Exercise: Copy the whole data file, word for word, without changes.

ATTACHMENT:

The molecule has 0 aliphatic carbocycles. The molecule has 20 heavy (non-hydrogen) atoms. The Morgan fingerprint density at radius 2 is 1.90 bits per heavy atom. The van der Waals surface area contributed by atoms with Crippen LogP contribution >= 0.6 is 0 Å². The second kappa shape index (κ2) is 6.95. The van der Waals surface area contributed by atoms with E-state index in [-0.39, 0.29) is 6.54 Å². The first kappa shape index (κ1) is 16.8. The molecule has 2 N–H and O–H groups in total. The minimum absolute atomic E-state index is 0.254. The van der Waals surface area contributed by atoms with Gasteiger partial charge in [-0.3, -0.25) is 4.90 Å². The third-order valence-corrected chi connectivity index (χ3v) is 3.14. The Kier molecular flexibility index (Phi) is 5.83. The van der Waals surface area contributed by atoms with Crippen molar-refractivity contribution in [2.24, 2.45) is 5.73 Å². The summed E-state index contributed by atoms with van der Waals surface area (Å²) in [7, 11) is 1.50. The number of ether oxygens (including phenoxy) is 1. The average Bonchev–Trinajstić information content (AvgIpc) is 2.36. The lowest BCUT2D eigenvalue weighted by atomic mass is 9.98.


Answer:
The molecule has 0 aliphatic carbocycles. The molecule has 20 heavy (non-hydrogen) atoms. The Morgan fingerprint density at radius 2 is 1.90 bits per heavy atom. The van der Waals surface area contributed by atoms with Crippen LogP contribution >= 0.6 is 0 Å². The second kappa shape index (κ2) is 6.95. The van der Waals surface area contributed by atoms with E-state index in [-0.39, 0.29) is 6.54 Å². The first kappa shape index (κ1) is 16.8. The molecule has 2 N–H and O–H groups in total. The minimum absolute atomic E-state index is 0.254. The van der Waals surface area contributed by atoms with Gasteiger partial charge in [-0.3, -0.25) is 4.90 Å². The third-order valence-corrected chi connectivity index (χ3v) is 3.14. The Kier molecular flexibility index (Phi) is 5.83. The van der Waals surface area contributed by atoms with Crippen molar-refractivity contribution in [2.24, 2.45) is 5.73 Å². The summed E-state index contributed by atoms with van der Waals surface area (Å²) in [7, 11) is 1.50. The number of ether oxygens (including phenoxy) is 1. The average Bonchev–Trinajstić information content (AvgIpc) is 2.36. The lowest BCUT2D eigenvalue weighted by atomic mass is 9.98.